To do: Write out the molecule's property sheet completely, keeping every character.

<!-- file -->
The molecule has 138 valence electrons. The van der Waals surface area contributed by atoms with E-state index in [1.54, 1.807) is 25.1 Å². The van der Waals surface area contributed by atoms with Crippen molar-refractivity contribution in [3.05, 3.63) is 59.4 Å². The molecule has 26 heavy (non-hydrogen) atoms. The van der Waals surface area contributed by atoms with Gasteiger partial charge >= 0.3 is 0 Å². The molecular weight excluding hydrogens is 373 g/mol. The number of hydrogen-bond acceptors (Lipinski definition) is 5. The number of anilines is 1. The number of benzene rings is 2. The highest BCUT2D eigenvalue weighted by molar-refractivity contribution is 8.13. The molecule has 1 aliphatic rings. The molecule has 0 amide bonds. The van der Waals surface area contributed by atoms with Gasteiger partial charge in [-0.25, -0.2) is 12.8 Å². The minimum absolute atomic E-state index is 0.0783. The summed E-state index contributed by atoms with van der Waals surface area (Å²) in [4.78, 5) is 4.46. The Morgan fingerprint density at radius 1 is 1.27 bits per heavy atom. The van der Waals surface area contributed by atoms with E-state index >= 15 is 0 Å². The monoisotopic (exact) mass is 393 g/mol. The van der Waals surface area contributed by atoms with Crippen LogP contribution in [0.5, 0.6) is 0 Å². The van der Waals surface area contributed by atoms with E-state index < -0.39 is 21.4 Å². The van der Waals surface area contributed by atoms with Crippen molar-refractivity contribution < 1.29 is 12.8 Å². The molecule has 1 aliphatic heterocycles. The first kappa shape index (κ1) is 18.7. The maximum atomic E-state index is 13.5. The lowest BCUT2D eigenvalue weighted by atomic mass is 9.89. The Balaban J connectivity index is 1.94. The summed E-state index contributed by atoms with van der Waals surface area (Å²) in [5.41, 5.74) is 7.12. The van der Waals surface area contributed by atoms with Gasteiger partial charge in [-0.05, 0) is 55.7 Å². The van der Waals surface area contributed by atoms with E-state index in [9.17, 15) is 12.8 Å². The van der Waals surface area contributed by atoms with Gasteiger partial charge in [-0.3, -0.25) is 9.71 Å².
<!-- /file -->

The molecule has 138 valence electrons. The van der Waals surface area contributed by atoms with E-state index in [1.54, 1.807) is 25.1 Å². The van der Waals surface area contributed by atoms with Crippen molar-refractivity contribution in [3.05, 3.63) is 59.4 Å². The molecule has 26 heavy (non-hydrogen) atoms. The van der Waals surface area contributed by atoms with Gasteiger partial charge >= 0.3 is 0 Å². The molecular weight excluding hydrogens is 373 g/mol. The number of hydrogen-bond acceptors (Lipinski definition) is 5. The number of anilines is 1. The number of benzene rings is 2. The highest BCUT2D eigenvalue weighted by molar-refractivity contribution is 8.13. The molecule has 1 aliphatic rings. The molecule has 0 amide bonds. The van der Waals surface area contributed by atoms with Gasteiger partial charge in [-0.25, -0.2) is 12.8 Å². The minimum absolute atomic E-state index is 0.0783. The summed E-state index contributed by atoms with van der Waals surface area (Å²) in [4.78, 5) is 4.46. The Morgan fingerprint density at radius 1 is 1.27 bits per heavy atom. The van der Waals surface area contributed by atoms with E-state index >= 15 is 0 Å². The monoisotopic (exact) mass is 393 g/mol. The van der Waals surface area contributed by atoms with Crippen LogP contribution in [0.5, 0.6) is 0 Å². The van der Waals surface area contributed by atoms with E-state index < -0.39 is 21.4 Å². The van der Waals surface area contributed by atoms with Crippen molar-refractivity contribution < 1.29 is 12.8 Å². The molecule has 1 aliphatic heterocycles. The first kappa shape index (κ1) is 18.7. The maximum atomic E-state index is 13.5. The lowest BCUT2D eigenvalue weighted by atomic mass is 9.89. The Balaban J connectivity index is 1.94. The summed E-state index contributed by atoms with van der Waals surface area (Å²) in [5.41, 5.74) is 7.12. The van der Waals surface area contributed by atoms with Gasteiger partial charge in [-0.05, 0) is 55.7 Å². The van der Waals surface area contributed by atoms with E-state index in [9.17, 15) is 12.8 Å². The van der Waals surface area contributed by atoms with Gasteiger partial charge in [-0.3, -0.25) is 9.71 Å².